<g transform="translate($maxWidth,$maxHeight)">

<g transform="translate(-100,-70)">
<text style="text-anchor:end; font-size:12; 
  font-family:Arial" x="0" y="20">
Max MB =
<rect style="stroke:#000000; fill:lightgray" 
  x="5" y="5" width="40" height="20"/>

<g transform="translate(-100,-40)">
<text style="text-anchor:end; font-size:12; 
  font-family:Arial" x="0" y="20">
MB Used = 
<rect style="stroke:#000000; fill:#ccffcc" 
  x="5" y="5" width="40" height="20"/>


my $item = <<"EOI";

<g transform="translate(1in,ITEMOFFSET)">

<text style="text-anchor:end; font-size:15; 
  font-family:Arial" x="0" y="20">
<a xlink:href="details#ITEMTEXT">ITEMTEXT</a>

<a xlink:href="details#ITEMTEXT_AVAIL">
<rect style="stroke:#000000; fill:lightgray" 
  x="70" y="0" width="SCALED_MAXMB" height="20"/>

<text style="text-anchor:end; font-family:Arial;
   font-weight:bold" x="60" y="15">ORIG_MAXMB</text>

<a xlink:href="details#ITEMTEXT_USED">
<rect style="stroke:#000000; fill:#ccffcc" 
  x="70" y="20" width="SCALED_MBUSED" height="20"/>

<text style="text-anchor:end; font-family:Arial; 
  font-weight:bold" x="60" y="35">ORIG_MBUSED</text>


print $header;

my $itemoffset = 100;

foreach my $cluster (@sorted)
	my $orig_maxmb = $data->{$cluster}->[0];
	my $scaled_maxmb = $orig_maxmb * $scale;

	my $orig_mbused = $data->{$cluster}->[1];
	my $scaled_mbused = $orig_mbused * $scale;

	my $tempitem = $item;
	$tempitem =~ s/ITEMOFFSET/$itemoffset/g;
	$tempitem =~ s/ITEMTEXT/$cluster/g;

	$tempitem =~ s/ORIG_MAXMB/$orig_maxmb/g;
	$tempitem =~ s/SCALED_MAXMB/$scaled_maxmb/g;

	$tempitem =~ s/ORIG_MBUSED/$orig_mbused/g;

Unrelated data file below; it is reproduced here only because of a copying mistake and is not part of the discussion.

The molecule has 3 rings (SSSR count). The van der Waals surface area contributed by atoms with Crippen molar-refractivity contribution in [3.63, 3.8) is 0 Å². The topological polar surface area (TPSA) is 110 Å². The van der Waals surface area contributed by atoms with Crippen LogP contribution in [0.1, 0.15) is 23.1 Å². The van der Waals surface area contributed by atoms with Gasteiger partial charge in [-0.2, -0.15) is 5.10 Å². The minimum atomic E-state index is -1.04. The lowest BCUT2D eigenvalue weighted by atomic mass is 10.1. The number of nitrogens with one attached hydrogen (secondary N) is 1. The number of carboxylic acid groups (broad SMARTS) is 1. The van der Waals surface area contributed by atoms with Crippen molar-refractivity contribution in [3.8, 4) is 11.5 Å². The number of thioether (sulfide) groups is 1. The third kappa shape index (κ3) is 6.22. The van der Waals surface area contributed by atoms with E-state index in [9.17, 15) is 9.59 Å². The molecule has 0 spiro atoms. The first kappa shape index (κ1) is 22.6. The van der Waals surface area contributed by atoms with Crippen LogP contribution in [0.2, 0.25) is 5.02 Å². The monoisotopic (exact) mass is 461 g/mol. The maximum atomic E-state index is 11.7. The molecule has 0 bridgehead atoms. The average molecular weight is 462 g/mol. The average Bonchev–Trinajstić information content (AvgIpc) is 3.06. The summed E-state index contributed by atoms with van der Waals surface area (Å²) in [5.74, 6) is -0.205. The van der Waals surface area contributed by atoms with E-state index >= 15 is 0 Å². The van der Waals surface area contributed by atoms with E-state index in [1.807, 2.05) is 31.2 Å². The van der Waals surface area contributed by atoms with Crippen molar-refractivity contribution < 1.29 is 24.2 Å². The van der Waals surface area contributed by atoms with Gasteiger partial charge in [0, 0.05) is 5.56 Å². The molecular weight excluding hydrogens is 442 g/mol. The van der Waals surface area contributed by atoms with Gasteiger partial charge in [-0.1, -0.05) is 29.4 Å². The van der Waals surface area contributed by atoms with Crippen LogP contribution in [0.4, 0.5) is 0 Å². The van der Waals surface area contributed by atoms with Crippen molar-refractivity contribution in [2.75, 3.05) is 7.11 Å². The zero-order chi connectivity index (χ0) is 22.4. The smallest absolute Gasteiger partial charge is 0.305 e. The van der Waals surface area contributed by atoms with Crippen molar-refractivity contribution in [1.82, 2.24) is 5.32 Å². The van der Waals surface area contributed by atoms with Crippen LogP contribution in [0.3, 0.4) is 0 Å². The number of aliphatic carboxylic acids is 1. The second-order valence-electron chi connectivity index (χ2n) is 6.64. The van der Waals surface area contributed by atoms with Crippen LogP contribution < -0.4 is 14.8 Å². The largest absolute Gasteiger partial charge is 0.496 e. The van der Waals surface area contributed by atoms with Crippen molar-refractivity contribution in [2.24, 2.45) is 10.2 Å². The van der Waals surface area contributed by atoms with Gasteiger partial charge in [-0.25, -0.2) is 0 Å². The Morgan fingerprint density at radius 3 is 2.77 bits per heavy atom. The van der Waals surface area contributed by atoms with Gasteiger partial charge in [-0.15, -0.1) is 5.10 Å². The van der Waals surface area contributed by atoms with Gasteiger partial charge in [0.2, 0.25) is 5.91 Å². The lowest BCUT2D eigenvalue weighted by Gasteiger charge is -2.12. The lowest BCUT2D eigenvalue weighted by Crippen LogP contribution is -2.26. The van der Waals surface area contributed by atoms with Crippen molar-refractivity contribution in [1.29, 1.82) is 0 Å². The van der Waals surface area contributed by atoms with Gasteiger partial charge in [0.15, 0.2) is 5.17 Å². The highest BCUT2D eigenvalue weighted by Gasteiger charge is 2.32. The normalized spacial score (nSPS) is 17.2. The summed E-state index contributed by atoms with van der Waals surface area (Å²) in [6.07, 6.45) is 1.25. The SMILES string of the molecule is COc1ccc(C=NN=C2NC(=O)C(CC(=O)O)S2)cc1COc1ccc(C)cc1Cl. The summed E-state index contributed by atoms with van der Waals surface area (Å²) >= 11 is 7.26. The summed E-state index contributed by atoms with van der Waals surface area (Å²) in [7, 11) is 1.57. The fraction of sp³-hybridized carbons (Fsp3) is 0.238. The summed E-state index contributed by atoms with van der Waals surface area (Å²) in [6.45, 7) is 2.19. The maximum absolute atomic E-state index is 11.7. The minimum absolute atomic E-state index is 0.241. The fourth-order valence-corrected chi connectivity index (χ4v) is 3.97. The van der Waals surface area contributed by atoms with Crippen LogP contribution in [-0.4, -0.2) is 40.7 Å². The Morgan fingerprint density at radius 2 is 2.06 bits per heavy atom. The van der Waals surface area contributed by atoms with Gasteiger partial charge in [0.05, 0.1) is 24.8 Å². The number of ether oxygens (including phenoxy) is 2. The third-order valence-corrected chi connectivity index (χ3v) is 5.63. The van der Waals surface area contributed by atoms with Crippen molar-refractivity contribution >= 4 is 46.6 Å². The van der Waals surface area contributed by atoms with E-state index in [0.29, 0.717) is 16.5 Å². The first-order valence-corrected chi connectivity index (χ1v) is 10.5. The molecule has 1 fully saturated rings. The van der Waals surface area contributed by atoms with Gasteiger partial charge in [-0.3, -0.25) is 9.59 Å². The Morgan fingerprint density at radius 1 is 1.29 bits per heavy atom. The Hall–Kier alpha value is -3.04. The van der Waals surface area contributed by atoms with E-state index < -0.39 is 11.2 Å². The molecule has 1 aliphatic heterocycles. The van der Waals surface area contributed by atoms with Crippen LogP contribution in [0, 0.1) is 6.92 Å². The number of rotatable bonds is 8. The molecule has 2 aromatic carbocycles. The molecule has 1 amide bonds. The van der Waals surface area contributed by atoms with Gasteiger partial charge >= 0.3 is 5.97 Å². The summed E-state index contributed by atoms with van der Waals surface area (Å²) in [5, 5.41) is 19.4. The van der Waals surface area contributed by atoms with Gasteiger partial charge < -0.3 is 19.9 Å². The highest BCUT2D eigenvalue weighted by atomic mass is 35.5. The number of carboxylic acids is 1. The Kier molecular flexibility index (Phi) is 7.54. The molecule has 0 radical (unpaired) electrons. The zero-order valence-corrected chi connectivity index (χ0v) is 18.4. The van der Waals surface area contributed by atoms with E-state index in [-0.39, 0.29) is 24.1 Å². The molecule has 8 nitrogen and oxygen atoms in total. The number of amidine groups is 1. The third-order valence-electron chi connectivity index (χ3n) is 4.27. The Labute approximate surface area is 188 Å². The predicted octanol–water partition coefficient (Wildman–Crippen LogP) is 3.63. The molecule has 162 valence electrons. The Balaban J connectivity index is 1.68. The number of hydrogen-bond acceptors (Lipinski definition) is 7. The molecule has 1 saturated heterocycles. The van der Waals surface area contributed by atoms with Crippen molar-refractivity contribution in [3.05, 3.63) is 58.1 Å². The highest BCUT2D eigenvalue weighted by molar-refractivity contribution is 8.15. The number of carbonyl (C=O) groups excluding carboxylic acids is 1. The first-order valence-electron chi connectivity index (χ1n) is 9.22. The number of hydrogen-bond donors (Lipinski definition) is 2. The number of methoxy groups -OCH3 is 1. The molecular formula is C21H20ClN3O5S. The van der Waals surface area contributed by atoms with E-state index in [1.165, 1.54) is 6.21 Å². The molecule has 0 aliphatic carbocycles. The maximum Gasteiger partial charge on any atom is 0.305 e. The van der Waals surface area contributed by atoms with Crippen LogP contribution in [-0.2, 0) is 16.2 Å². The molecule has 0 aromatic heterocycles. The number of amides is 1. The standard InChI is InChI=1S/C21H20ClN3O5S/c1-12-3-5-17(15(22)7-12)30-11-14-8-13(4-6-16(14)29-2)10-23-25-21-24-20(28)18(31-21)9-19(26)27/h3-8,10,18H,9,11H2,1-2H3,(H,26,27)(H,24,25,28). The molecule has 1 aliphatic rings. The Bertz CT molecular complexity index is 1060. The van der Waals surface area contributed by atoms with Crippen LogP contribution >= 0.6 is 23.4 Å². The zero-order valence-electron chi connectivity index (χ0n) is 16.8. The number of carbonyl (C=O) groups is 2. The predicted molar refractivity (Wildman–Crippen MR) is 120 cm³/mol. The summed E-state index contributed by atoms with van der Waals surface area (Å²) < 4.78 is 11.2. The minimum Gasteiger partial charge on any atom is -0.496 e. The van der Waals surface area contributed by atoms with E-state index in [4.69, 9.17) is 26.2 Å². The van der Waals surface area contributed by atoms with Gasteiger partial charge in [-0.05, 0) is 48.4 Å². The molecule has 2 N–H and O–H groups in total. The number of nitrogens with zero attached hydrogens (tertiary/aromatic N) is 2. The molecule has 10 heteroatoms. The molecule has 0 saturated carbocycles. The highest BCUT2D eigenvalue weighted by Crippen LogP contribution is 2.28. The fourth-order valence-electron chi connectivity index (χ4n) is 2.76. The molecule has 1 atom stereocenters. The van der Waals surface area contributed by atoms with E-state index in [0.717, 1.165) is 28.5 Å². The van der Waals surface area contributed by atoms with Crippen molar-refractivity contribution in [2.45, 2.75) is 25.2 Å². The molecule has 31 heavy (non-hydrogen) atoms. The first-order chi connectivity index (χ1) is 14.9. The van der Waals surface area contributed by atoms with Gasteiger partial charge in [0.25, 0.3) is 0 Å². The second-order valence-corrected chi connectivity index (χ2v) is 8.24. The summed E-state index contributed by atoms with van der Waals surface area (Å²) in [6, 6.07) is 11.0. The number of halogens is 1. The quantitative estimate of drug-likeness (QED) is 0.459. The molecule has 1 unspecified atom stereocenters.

$tempitem =~ s/SCALED_MBUSED/$scaled_mbused/g;

	print $tempitem;
	$itemoffset += 50;

print $legend;

print "</svg>\n";

Can I use SVG right away?

For a website I run, I'm again facing that vexing problem of how to display illustrations. We've got rasterized thumbnails, but rasterizing illustrations into readable full-sized GIFS/JPEGs is one of those horribly labor-intensive and ultimately unsatisfactory tasks. When I ran BYTE.com, production ace Joy Blake sometimes went so far as to edit the rasterized images, remove unreadable text, and replace it with readable text. But, in general, life's just too short for that kind of thing.

Even though it's still a bit ahead of the curve, I got to wondering whether we might continue to produce thumbnails of illustrations, and then make SVG files available behind them. True, this would mean that to view them you'd need to acquire the SVG plugin (or another viewer). In general I don't like to impose such a requirement on a website visitor, and in fact never previously have done so.

But I'm sorely tempted by SVG. With the Adobe viewer, you've got a true scalable vector image. You can zoom in and out, pan around in it, and will eventually be able to print with high fidelity.

True, the Adobe SVG viewer is available for Windows and Mac only. But an SVG-enabled Mozilla is coming. Here's an early look:

Example 4: SVG-enabled Mozilla

There are also standalone SVG viewers. Java viewers include CSIRO's SVG Toolkit and IBM's SVGView. Native Linux viewers include Raph Levien's Gill and Lauris Kaplinski's SodiPodi. The latter, noted s_ramawsamy in a newsgroup posting, "can in fact embed SVG in applications like Gnumeric through Bonobo controls."

Fired up with the SVG vision, I put the question to the newsgroup:

What do you think? If you hit a website, clicked on an illustration thumbnail, and were then invited to acquire the Adobe SVG plugin, or download a standalone viewer, would that be more trouble than it was worth?

Cooler heads prevailed, tempering my enthusiasm somewhat.

Alan Shutko:

Probably would be [too much trouble] for me, since being invited to download a plugin or standalone viewer never actually gets you one on Linux, and I'd have to go hunting for one.

Randy Switt: